The Problem With Pursuing a “Realistic” Career
The problem with pursuing a realistic career is that people tend to consider only two factors—job demand and job salary.
Hi, I'm Michael
I started this blog to help people find their path in life—from finding your passion to just getting a better job. Read my story here.
In 2017 I decided to quit my job at a call center for a start-up company and get a job as a medical scribe in an emergency room. This was the first step toward what I thought would be my next career move—becoming a physician assistant.
I had convinced myself that because I was always interested in health and enjoyed helping people, it was the right career for me. These reasons sounded much better than the reality: I was attracted to the high pay and job security.
Six months later I admitted to myself that I didn’t really want to work in the medical field. I quit the medical scribe job and went back to the drawing board.
We’re Taught To Choose “Realistic” Careers
Parents and teachers often encourage kids and young adults to pursue careers that they perceive to be secure or realistic. But the problem is that people tend to consider only two factors that make a career realistic—job demand and job salary.
For example, there’s a high demand for people in the medical field and it pays well, so people deem it “realistic”.
But if you remove one of these variables, people will shy away from it. Construction workers are always in high demand but the job doesn’t pay that much when compared to a lawyer or a doctor. Being an astronaut or a TV personality pays a lot, but it’s a coveted position with a tough barrier to entry. Therefore people deem these jobs unrealistic.
What Focusing on Realistic Jobs Cause You To Miss
There isn’t anything inherently or morally wrong with job pay and demand playing a role in your decision. I’m all for getting paid well and knowing you are secure—it’s a wonderful feeling and important for risk-averse people like me.
But if you allow these factors to be the main drivers of your decision, the chances are higher that you’ll end up doing something that you don’t like.
Again, NOT because there’s anything inherently or morally wrong with being motivated by money or security. It is due to the simple fact that because if you are focusing on getting a “realistic” job, the chances that you’ll get a job that is aligned with your interests and nature are much lower. If you’re aiming at a rabbit you won’t hit a deer.
There are of course exceptions to this idea that if you go for pay and security, you won’t like what you do.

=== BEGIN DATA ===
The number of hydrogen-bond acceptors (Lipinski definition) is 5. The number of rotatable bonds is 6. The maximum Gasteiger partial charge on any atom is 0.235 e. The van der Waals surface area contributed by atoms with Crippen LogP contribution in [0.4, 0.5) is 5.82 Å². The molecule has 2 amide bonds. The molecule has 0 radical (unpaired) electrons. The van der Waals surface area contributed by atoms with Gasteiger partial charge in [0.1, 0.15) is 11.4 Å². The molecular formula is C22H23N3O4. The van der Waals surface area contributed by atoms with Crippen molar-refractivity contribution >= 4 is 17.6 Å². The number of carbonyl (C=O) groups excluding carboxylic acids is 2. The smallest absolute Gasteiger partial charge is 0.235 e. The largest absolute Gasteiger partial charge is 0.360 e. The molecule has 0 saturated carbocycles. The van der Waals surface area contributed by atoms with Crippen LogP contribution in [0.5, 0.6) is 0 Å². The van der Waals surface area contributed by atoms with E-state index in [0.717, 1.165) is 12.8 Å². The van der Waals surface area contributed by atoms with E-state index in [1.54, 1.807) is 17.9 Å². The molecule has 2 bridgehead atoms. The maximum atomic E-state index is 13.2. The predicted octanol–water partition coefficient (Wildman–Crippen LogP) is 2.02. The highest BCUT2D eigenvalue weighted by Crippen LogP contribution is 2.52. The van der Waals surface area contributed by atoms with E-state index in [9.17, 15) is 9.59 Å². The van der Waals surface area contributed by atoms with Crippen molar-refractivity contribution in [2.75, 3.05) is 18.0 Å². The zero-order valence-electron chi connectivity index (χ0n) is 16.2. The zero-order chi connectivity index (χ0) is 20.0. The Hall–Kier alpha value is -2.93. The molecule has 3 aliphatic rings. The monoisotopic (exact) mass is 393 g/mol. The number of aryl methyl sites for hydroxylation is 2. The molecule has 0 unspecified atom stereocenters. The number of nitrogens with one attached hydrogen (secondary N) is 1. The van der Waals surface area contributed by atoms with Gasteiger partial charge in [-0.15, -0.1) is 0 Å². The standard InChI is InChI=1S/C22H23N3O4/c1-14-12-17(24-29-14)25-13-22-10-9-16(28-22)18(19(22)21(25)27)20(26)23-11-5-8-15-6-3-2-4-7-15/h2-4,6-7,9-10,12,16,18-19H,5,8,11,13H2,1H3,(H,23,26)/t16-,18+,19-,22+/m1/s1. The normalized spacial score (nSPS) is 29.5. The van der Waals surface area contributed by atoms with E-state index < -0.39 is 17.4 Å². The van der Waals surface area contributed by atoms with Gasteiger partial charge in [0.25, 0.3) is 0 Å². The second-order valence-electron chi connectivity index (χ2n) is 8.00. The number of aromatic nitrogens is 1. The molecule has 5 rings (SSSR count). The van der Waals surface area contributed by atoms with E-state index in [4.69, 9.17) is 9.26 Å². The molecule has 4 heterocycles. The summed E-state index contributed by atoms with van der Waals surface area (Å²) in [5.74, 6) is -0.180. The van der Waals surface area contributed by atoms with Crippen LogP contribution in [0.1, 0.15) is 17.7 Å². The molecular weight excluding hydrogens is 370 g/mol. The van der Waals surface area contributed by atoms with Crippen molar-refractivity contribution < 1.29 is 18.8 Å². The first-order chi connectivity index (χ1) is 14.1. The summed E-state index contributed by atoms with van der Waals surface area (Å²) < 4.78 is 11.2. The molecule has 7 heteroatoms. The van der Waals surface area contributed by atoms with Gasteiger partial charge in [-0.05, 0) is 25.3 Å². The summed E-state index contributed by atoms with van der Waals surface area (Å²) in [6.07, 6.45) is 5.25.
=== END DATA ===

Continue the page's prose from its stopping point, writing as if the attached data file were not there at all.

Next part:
There are always stories of people who get a job just for the money and later realize they actually enjoy the work.
But if you want to find work you love without as much headache, it’s best to first identify a field or industry that aligns with who you are, then choose a job within that field based on the demand and pay. This way you’ll have a much better chance of doing something that feels meaningful that also provides security. You might be wrong at first, but if you keep trying things that you think you might like, you'll slowly narrow in on what suits you.
There are also people who tough it out and do something not aligned with who they are for their entire career. But the stress this causes in their personal life makes for a bad tradeoff. People deal with unfulfilling careers in many ways—food, drugs, alcohol, television, strained relationships, procrastination, golf, reading, working out. Any activity that is normally benign can be used as a coping mechanism.
Also, in this day and age it’s a shame to waste all the opportunity we have. If it was the 1920’s I’d understand, but in the modern era there is so much opportunity that it’s a waste not to at least try to find what you enjoy.
What is Realistic For You?
It’s not realistic to force a person who has no interest in the medical field to do it for forty years. It’s not realistic for a person who is agreeable and introverted to work in a job that involves a lot of confrontation or policing. It is unrealistic to try to live against your nature.
This doesn’t mean that you have to do what you dreamed of as a child. It does mean that whatever is within you that attracts you toward a certain career or activity could be used to discover a deeper desire.
When I was a teenager I thought I was going to be a stand-up comedian and musician. After working in the real world, I realized that underneath my love of comedy and music was a love of writing and structuring things in a cohesive manner. Also, I realized I prefer structure and routine which aren’t common in the creative or entertainment fields.
Now I work in project and knowledge management at a start-up company. When I approach a project at work, I have a similar feeling as when I’m writing a song—there’s a desire to put things into a cohesive order and bring it to completion. And since it’s a start-up, there’s a good balance between novelty and routine.
Start with your nature and interests in order to identify career options. These will be the careers that are realistic for you. Then from those options, identify a "realistic" way to pursue them.
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